President Donald Trump faces a long wait before his Turnberry golf course hosts the Open.
The Ayrshire course, which last organized the championship in 2009, has been overlooked for the 2023 tournament to be hosted by Royal Troon, just seven years after its last participation.
And it seems unlikely that Turnberry will return to the Open Rota in the foreseeable future, despite £ 200 million in improvements since the President bought the complex in 2014.
The governing body of R&A wants a bigger crowd at the championship and the remote setting of Turnberry means it attracts the smallest audience of all the Open sites.
“Large-scale crowds are necessary for large-scale sports,” R&A managing director Martin Slumbers told BBC Sport. “We are working to increase the number of spectators arriving.”
Troon, where Henrik Stenson won an exciting duel with Phil Mickelson in 2016, was selected to organize the 2023 event to mark the 100th anniversary of the Open which is being played there for the first time.
But the place also offers closer proximity to Glasgow and a road network that allows larger crowds to attend. Over 170,000 people witnessed Stenson’s triumph four years ago.
“We spend as much time talking about infrastructure to attract crowds to the tournament as we do on the golf course. This balance has changed a lot in the last five years.
“You know, you can have a great golf course, but if you can’t attract the crowds and the media and sponsors, it doesn’t work for the way we see the championship today,” added Slumbers.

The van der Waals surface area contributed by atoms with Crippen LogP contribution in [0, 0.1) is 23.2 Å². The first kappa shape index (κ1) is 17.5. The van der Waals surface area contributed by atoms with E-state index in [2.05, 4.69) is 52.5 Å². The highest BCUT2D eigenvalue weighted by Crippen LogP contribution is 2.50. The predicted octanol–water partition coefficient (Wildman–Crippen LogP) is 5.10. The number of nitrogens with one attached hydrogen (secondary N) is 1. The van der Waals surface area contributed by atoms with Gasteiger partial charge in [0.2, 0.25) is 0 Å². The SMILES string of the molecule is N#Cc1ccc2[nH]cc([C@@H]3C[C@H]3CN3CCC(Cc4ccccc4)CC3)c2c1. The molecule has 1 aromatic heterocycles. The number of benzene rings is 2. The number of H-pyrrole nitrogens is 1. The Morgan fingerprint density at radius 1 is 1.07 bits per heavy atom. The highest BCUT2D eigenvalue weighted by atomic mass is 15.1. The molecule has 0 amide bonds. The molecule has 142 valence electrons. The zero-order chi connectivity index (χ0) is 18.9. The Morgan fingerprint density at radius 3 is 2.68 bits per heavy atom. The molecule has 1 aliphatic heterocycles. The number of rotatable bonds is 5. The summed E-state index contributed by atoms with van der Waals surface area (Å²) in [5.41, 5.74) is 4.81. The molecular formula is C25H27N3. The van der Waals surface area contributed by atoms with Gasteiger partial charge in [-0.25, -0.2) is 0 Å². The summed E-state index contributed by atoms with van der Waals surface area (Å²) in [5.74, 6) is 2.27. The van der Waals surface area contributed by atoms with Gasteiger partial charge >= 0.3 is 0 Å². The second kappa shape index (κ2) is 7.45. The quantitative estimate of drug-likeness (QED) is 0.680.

“This is the main problem for Turnberry trying to sort through the infrastructure. We are working with the government and the tourist board to see what can be done, but it is a long-term point.
“You arrive at the Turnberry golf course and it is beautiful.”
The problem is getting there. The main A77 road leading to the station is single carriageway and obstructs the traffic plans needed to bring large numbers of spectators to the event.
In 2009, the last time he was played on Turnberry, Tom Watson almost became the oldest winner at the age of 59. The crowd for the week was estimated at 130,000.
Attendance of all July tickets at Royal St George’s in Sandwich, Kent is expected to be over 200,000.
“It should be the Edinburgh Open”
Muirfield, who changed his membership policy to include women before he could go back, was also overlooked for the 2023 championship.
Like Turnberry, the qualities of the East Lothian course are not in question, but his ability to attract a sufficiently large number counts for him.
“It should be the Edinburgh Open,” said Slumbers. “A big city, it should embrace the Scottish Open in Muirfield. If we can do it, we can make the crowd grow and I would like to organize an Open around Muirfield again.”
For this to happen, however, there has to be the kind of collaboration with local government that allowed Royal Portrush in Northern Ireland to return to the Open Rota last year.
Referring to Muirfield, Slumbers added: “We have to do more work to get there.
“Northern Ireland has really invested in getting it right and I would like us to work more closely with [Scottish] tourist office and government to provide the same quality of support. “
It seems more likely that Muirfield will host the Women’s Open, now run entirely by R&A, before the best men in the world return to the field.
“I think it would be an interesting idea,” said Slumbers.